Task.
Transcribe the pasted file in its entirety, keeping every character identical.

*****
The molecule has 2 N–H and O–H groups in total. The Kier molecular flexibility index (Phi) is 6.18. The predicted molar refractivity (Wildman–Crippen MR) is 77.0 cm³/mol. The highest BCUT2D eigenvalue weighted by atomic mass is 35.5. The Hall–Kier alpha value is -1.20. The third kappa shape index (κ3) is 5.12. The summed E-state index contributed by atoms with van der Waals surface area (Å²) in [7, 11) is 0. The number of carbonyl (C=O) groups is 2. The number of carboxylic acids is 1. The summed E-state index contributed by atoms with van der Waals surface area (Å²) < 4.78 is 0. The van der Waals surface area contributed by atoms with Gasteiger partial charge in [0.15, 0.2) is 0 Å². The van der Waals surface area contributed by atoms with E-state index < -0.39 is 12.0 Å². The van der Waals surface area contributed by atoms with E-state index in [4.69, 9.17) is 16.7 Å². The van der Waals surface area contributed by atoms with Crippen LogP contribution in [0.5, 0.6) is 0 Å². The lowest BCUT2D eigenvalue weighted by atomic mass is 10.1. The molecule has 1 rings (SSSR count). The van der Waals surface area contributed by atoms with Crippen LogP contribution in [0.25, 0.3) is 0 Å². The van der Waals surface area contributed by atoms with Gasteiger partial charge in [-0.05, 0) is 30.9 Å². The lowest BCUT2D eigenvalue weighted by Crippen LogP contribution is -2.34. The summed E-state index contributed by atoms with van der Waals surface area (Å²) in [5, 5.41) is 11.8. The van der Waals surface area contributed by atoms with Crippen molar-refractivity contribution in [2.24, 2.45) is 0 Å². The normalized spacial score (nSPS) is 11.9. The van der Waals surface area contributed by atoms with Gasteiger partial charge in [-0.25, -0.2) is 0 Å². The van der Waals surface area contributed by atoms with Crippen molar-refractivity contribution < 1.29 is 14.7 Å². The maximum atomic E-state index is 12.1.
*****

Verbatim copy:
The molecule has 2 N–H and O–H groups in total. The Kier molecular flexibility index (Phi) is 6.18. The predicted molar refractivity (Wildman–Crippen MR) is 77.0 cm³/mol. The highest BCUT2D eigenvalue weighted by atomic mass is 35.5. The Hall–Kier alpha value is -1.20. The third kappa shape index (κ3) is 5.12. The summed E-state index contributed by atoms with van der Waals surface area (Å²) in [7, 11) is 0. The number of carbonyl (C=O) groups is 2. The number of carboxylic acids is 1. The summed E-state index contributed by atoms with van der Waals surface area (Å²) < 4.78 is 0. The van der Waals surface area contributed by atoms with Gasteiger partial charge in [0.15, 0.2) is 0 Å². The van der Waals surface area contributed by atoms with E-state index < -0.39 is 12.0 Å². The van der Waals surface area contributed by atoms with E-state index in [4.69, 9.17) is 16.7 Å². The van der Waals surface area contributed by atoms with Crippen LogP contribution in [0.5, 0.6) is 0 Å². The lowest BCUT2D eigenvalue weighted by atomic mass is 10.1. The molecule has 1 rings (SSSR count). The van der Waals surface area contributed by atoms with Crippen LogP contribution in [0.25, 0.3) is 0 Å². The van der Waals surface area contributed by atoms with Gasteiger partial charge in [-0.05, 0) is 30.9 Å². The lowest BCUT2D eigenvalue weighted by Crippen LogP contribution is -2.34. The summed E-state index contributed by atoms with van der Waals surface area (Å²) in [5, 5.41) is 11.8. The van der Waals surface area contributed by atoms with Crippen molar-refractivity contribution in [2.24, 2.45) is 0 Å². The normalized spacial score (nSPS) is 11.9. The van der Waals surface area contributed by atoms with Gasteiger partial charge in [-0.25, -0.2) is 0 Å². The van der Waals surface area contributed by atoms with Crippen molar-refractivity contribution < 1.29 is 14.7 Å². The maximum atomic E-state index is 12.1.